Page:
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by Gideon Marcus

I've said before that IF Worlds of Science Fiction is sort of a poor sister to Galaxy Science Fiction. Since 1959, they've been owned and run by the same team; IF pays its writers less; the quality used to be markedly lower on average (with occasional stand-outs).



We seem to be entering a new era. The July 1962 IF was a cracking read once I got past the first story, which was short anyway. Not only were the stories fairly original, but even where they weren't, the writing was a cut above. And not in that arty, self-indulgent way that F&SF deems "literary," but in a real way that emphasizes characterization. It's a departure from the mode of the 50s, particularly the lesser mags, where the focus was on the gimmick, with the actors playing second-fiddle to the plot. Plus, Ted Sturgeon has made a permanent home here, which is always a good sign.

So read on – I think you'll enjoy the trip.

(see the rest at Galactic Journey!

((And don't miss your chance to see the Traveler LIVE via visi-phone, June 17 at 11 AM! A virtual panel, with Q&A, show and tell, and prizes!))
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It doesn't take much to make me happy: a balmy sunset on the beach, a walk along Highway 101 with my family, Kathy Young on the radio, the latest issue of Galaxy. Why Galaxy? Because it was my first science fiction digest; because it is the most consistent in quality; because it's 50% bigger than other leading brands!

And the latest issue (October 1961) has been an absolute delight with a couple of the best stories I've seen in a long while. Come take a look with me – I promise it'll be worth your while.

(see the rest at Galactic Journey!)
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Have you ever heard/seen Karl Orrf's Carmina Burana? It's an opera of sorts, the performance of a set of medieval poems to music. It is likely that you're at least familiar with its opening number, the catchy Oh Fortuna!. Well, having seen Carmina, I can tell you that even Orff knew there wasn't much to the rest of the piece – as evidenced by the fact that Oh Fortuna! gets performed twice, once at the beginning and once at the end. You can snooze through the rest.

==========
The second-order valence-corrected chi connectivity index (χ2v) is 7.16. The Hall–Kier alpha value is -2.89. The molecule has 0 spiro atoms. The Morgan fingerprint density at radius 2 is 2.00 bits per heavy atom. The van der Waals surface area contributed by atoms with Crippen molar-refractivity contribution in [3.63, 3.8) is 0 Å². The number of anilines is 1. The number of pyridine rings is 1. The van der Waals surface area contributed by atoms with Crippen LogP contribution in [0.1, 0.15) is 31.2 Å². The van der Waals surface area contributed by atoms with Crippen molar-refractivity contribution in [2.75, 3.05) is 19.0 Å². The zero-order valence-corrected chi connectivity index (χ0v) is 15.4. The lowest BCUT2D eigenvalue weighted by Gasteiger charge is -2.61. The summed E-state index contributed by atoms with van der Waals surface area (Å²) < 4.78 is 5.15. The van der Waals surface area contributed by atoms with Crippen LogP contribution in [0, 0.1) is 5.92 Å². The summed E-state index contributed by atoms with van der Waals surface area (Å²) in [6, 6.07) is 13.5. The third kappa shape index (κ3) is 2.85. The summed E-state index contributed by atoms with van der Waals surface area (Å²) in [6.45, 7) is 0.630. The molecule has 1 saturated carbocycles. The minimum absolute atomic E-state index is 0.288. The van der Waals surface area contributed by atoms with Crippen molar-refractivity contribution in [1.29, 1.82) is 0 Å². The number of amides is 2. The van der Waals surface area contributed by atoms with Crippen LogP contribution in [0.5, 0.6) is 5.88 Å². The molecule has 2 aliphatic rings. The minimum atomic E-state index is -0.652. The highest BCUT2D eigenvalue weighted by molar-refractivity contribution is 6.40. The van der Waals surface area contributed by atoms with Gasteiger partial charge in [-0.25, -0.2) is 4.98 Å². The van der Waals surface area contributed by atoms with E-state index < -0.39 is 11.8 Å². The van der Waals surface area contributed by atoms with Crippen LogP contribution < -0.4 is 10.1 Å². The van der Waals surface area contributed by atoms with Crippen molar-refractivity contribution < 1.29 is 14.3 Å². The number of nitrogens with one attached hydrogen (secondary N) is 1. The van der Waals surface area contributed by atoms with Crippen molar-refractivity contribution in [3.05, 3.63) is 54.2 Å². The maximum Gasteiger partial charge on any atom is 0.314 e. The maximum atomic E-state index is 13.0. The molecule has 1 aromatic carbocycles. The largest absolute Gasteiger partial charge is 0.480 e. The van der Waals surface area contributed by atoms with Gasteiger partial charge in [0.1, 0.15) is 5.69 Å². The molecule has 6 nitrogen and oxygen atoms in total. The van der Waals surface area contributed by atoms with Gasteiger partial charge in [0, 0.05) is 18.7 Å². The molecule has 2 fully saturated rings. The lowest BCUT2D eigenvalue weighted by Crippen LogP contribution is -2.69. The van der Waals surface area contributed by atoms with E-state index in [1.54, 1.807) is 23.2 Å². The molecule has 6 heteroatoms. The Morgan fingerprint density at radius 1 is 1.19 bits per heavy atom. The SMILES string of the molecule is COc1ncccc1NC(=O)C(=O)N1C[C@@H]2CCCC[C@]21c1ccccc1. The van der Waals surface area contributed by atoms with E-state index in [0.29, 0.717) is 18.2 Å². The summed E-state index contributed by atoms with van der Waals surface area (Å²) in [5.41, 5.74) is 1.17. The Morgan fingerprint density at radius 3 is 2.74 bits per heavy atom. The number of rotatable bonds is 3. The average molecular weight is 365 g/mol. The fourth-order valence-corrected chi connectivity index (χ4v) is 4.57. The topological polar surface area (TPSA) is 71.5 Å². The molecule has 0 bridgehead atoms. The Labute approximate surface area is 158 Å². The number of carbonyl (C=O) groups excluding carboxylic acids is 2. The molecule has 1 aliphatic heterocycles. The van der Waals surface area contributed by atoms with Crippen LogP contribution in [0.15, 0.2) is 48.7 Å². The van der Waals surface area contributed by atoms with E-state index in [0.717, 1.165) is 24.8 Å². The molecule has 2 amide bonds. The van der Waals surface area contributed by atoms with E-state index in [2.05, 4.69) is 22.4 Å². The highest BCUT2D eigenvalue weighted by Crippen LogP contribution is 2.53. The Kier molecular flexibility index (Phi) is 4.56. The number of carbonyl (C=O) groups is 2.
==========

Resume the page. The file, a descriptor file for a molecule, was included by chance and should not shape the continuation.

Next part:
This month's Fantasy and Science Fiction is like Carmina: a tremendous beginning followed by a largely snoozeworthy remainder. I suppose that, if you want to complete the analogy, you can simply read the opening piece again after finishing the book. You probably will.



(see the rest at Galactic Journey!)
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Good old Galaxy magazine. Dependable, occasionally brilliant, very thick.

So thick, that I traditionally break down my review of each bi-month's issue into two articles, and who am I to buck tradition? Without further ado, the April 1960 Galaxy.



First up is Earl Goodale's Success Story, a surprisingly entertaining satire on an interstellar soldier's life and career. It's sort of a cynical answer to Heinlein's Starship Troopers. I don't know much about Mr. Goodale—this is only his second story, as far as I can tell.

Clifford Simak must have a number of expensive bills to pay, for he's published quite a number of stories this year already. His latest, Condition of Employment, about a down-on-his luck engineer who is desperate to make one last flight home to Mars, is not as good as All the Traps of Earth, but better than The Gleaners, both of which came out last month (in F&SF and IF, respectively). I particularly liked the disdain which the story's protagonist felt for the ominpresent, oppressive greenery of Earth. I feel some empathy—I grew up in the desert, and I find an unbridled environment of foliage (and its attendant insect populations) unsettling rather than attractive.

The Nuse Man is back, compliments of author Margaret St. Clair. The Airy Servitor, about a thought-activated invisible butler much akin to Aladdin's genie, is a lot of fun. My favorite line: "Bert and Franny wore expressions suitable to persons who have just seen a dining room explode." Beware itinerant salesmen from the future bearing gifts they don't understand.